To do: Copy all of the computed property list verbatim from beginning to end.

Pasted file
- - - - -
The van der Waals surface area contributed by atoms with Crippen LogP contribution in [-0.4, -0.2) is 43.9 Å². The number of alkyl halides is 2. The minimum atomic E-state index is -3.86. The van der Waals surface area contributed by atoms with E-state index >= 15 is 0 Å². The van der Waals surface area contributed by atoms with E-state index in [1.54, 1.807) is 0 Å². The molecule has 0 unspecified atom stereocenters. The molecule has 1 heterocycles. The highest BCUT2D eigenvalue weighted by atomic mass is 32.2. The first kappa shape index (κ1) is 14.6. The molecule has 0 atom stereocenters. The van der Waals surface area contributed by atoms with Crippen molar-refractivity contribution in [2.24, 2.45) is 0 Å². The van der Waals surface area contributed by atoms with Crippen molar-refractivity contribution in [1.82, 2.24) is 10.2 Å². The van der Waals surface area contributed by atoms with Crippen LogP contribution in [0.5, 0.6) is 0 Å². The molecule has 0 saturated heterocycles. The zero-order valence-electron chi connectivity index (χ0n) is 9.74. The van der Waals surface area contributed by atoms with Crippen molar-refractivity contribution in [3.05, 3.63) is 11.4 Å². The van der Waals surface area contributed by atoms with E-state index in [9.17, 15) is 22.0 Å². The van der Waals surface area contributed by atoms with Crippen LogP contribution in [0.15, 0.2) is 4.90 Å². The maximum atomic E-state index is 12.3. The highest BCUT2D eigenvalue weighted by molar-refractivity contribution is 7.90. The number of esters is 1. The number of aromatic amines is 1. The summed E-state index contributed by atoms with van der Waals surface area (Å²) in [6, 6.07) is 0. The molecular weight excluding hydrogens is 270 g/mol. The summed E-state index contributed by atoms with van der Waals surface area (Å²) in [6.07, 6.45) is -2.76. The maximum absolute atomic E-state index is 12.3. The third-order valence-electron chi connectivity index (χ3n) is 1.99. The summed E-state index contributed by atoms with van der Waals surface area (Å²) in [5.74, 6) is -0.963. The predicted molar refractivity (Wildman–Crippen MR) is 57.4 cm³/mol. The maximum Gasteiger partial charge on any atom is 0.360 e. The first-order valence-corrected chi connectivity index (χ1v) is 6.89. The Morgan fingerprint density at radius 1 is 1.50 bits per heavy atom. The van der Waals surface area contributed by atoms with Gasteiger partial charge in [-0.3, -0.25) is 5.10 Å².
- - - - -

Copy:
The van der Waals surface area contributed by atoms with Crippen LogP contribution in [-0.4, -0.2) is 43.9 Å². The number of alkyl halides is 2. The minimum atomic E-state index is -3.86. The van der Waals surface area contributed by atoms with E-state index >= 15 is 0 Å². The van der Waals surface area contributed by atoms with E-state index in [1.54, 1.807) is 0 Å². The molecule has 0 unspecified atom stereocenters. The molecule has 1 heterocycles. The highest BCUT2D eigenvalue weighted by atomic mass is 32.2. The first kappa shape index (κ1) is 14.6. The molecule has 0 atom stereocenters. The van der Waals surface area contributed by atoms with Crippen molar-refractivity contribution in [2.24, 2.45) is 0 Å². The van der Waals surface area contributed by atoms with Crippen molar-refractivity contribution in [1.82, 2.24) is 10.2 Å². The van der Waals surface area contributed by atoms with Crippen LogP contribution in [0.5, 0.6) is 0 Å². The molecule has 0 saturated heterocycles. The zero-order valence-electron chi connectivity index (χ0n) is 9.74. The van der Waals surface area contributed by atoms with Crippen molar-refractivity contribution in [3.05, 3.63) is 11.4 Å². The van der Waals surface area contributed by atoms with E-state index in [9.17, 15) is 22.0 Å². The van der Waals surface area contributed by atoms with Crippen LogP contribution in [0.15, 0.2) is 4.90 Å². The maximum atomic E-state index is 12.3. The highest BCUT2D eigenvalue weighted by molar-refractivity contribution is 7.90. The number of esters is 1. The number of aromatic amines is 1. The summed E-state index contributed by atoms with van der Waals surface area (Å²) in [6, 6.07) is 0. The molecular weight excluding hydrogens is 270 g/mol. The summed E-state index contributed by atoms with van der Waals surface area (Å²) in [6.07, 6.45) is -2.76. The maximum absolute atomic E-state index is 12.3. The third-order valence-electron chi connectivity index (χ3n) is 1.99. The summed E-state index contributed by atoms with van der Waals surface area (Å²) in [5.74, 6) is -0.963. The predicted molar refractivity (Wildman–Crippen MR) is 57.4 cm³/mol. The maximum Gasteiger partial charge on any atom is 0.360 e. The first-order valence-corrected chi connectivity index (χ1v) is 6.89. The Morgan fingerprint density at radius 1 is 1.50 bits per heavy atom. The van der Waals surface area contributed by atoms with Gasteiger partial charge in [-0.3, -0.25) is 5.10 Å².